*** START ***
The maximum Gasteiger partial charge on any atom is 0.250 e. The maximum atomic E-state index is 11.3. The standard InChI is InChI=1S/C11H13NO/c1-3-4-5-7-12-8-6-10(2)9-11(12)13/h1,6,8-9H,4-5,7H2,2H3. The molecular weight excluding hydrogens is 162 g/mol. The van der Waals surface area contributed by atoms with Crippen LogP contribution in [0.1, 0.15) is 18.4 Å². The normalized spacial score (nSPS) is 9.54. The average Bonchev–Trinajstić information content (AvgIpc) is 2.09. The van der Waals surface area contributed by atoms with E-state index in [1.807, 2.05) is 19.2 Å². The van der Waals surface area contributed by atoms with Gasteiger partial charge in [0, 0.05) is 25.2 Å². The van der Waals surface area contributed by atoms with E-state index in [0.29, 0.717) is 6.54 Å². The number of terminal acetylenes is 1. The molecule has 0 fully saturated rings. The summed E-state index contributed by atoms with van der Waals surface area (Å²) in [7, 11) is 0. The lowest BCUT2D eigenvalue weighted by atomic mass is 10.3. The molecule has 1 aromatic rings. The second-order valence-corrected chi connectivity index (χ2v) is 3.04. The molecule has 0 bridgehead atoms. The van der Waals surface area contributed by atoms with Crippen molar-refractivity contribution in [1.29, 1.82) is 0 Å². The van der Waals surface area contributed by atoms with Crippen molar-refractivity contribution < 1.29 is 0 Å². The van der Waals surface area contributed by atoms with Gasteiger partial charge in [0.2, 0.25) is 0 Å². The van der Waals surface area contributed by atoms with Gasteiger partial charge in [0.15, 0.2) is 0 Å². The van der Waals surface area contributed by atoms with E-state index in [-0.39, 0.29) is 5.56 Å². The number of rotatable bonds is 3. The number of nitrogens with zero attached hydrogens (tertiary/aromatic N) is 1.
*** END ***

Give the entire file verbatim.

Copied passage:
The maximum Gasteiger partial charge on any atom is 0.250 e. The maximum atomic E-state index is 11.3. The standard InChI is InChI=1S/C11H13NO/c1-3-4-5-7-12-8-6-10(2)9-11(12)13/h1,6,8-9H,4-5,7H2,2H3. The molecular weight excluding hydrogens is 162 g/mol. The van der Waals surface area contributed by atoms with Crippen LogP contribution in [0.1, 0.15) is 18.4 Å². The normalized spacial score (nSPS) is 9.54. The average Bonchev–Trinajstić information content (AvgIpc) is 2.09. The van der Waals surface area contributed by atoms with E-state index in [1.807, 2.05) is 19.2 Å². The van der Waals surface area contributed by atoms with Gasteiger partial charge in [0, 0.05) is 25.2 Å². The van der Waals surface area contributed by atoms with E-state index in [0.29, 0.717) is 6.54 Å². The number of terminal acetylenes is 1. The molecule has 0 fully saturated rings. The summed E-state index contributed by atoms with van der Waals surface area (Å²) in [7, 11) is 0. The lowest BCUT2D eigenvalue weighted by atomic mass is 10.3. The molecule has 1 aromatic rings. The second-order valence-corrected chi connectivity index (χ2v) is 3.04. The molecule has 0 bridgehead atoms. The van der Waals surface area contributed by atoms with Crippen molar-refractivity contribution in [1.29, 1.82) is 0 Å². The van der Waals surface area contributed by atoms with Crippen molar-refractivity contribution < 1.29 is 0 Å². The van der Waals surface area contributed by atoms with Gasteiger partial charge in [0.2, 0.25) is 0 Å². The van der Waals surface area contributed by atoms with Gasteiger partial charge in [0.15, 0.2) is 0 Å². The van der Waals surface area contributed by atoms with E-state index in [-0.39, 0.29) is 5.56 Å². The number of rotatable bonds is 3. The number of nitrogens with zero attached hydrogens (tertiary/aromatic N) is 1.